In the battle against climate change, green hydrogen is being hailed as a potential miracle fuel that could help the world's worst-polluting industries slash carbon emissions.
Hydrogen itself may have plenty of uses, but governments and companies are increasingly turning their attention to how to produce the resource in a climate-friendly fashion to make it truly green.
Hydrogen is an abundant resource that gives off no emissions when it is burnt as fuel. No wonder governments and companies are falling over each other to extol its virtues.
Its use as a fuel for spacecraft has prompted many to tout it as the future of the transport industry. European firm Airbus has said it wants to put the world's first hydrogen-powered commercial plane into service by 2035. Many major automakers already manufacture models using hydrogen fuel cells.
Transport policymakers are taking note. Plans are afoot for hydrogen-powered trains in Germany and Italy.
In famously dirty industries, hydrogen is regarded as a particularly promising alternative to fossil fuels. Steelmakers like Germany's Thyssenkrupp are experimenting with creating hydrogen-powered furnaces.
A broad agreement exists that hydrogen fuel has huge potential benefits, but the process of creating it is still the subject of heated debate.
Scientists have understood for centuries how hydrogen can be produced from water via a process known as electrolysis whereby an electric current is passed through water, splitting it into hydrogen and oxygen.
But this process requires power -- which right now is still generated largely by burning coal and gas.
According to the International Energy Agency, global hydrogen production emitted 830 million tonnes of CO2 in 2017 -- the equivalent of the combined emissions of Indonesia and the United Kingdom.
Governments and companies are mulling three main options to make the process cleaner.
The first is "green hydrogen", which uses electrolysis of water powered by renewable energy. This would reduce emissions but it remains very costly.
The second option is to obtain so-called blue hydrogen from natural gas, capturing the CO2 during the process. Firms including ExxonMobil and ENI are pushing for this, but the CO2 sequestration process remains uncertain and costly.
The third option is low-carbon hydrogen produced by electrolysis but using nuclear electricity. China is the main proponent of this method, with nuclear energy falling out of favour elsewhere in the world.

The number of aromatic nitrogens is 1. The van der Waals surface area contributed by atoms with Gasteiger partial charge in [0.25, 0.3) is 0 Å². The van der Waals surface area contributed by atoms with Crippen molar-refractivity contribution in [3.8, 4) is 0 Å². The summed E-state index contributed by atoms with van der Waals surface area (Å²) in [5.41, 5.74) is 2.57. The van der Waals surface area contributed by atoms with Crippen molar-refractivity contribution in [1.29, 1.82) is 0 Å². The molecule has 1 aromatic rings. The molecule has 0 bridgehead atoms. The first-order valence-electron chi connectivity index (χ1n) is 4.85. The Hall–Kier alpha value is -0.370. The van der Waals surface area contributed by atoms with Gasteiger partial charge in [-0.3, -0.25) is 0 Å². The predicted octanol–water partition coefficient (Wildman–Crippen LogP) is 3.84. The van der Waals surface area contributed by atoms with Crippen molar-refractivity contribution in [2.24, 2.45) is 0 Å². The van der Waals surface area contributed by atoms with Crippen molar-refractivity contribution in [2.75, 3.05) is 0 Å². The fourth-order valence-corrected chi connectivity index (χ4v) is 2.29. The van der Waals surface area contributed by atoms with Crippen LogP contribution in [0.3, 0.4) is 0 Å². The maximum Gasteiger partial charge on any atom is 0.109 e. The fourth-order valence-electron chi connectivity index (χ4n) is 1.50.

Governments are scrambling to frame policies encouraging the development of clean hydrogen.
The EU wants to achieve between 12 and 14 percent hydrogen in its energy mix by 2050, up from two percent today. The bloc estimates the required funding at between 180 billion euros ($218 billion) and 470 billion.
The Netherlands, Portugal, Germany, and France have all published hydrogen strategies over the past year. Germany has earmarked 9 billion euros for green hydrogen. The Netherlands is planning a "Hydrogen Valley".
China is already a world leader in hydrogen technology, with Australia, Japan, South Korea and the United States also pushing for a slice of the hydrogen revolution.
Climate activists are urging countries to keep their feet on the ground about hydrogen.
"Not all strategies focus exclusively on green hydrogen, some include hydrogen production from coal, gas, and nuclear," wrote the Climate Transparency group in a report in November.
"Nevertheless, developing hydrogen strategies and infrastructure is a positive step towards zero-carbon hydrogen."
The falling prices of solar and wind energy and the increasing use of hydrogen could see its production costs slashed by 2050, according to researchers BloombergNEF.
They estimate it could be produced for between $0.80 (0.66 euros) and $1.6 a kilogram by then, comparable to natural gas.
"Hydrogen can make a real contribution to the fight against climate change, but only if it is used properly, in areas where you have no other choices to reduce emissions," says Nicolas Berghmans at IDDRI, a think tank that focuses on sustainable development.
He said that hydrogen, no matter how it is produced, can only achieve a limited amount. He said it must be part of a broader global energy policy that also acts to reduce consumption.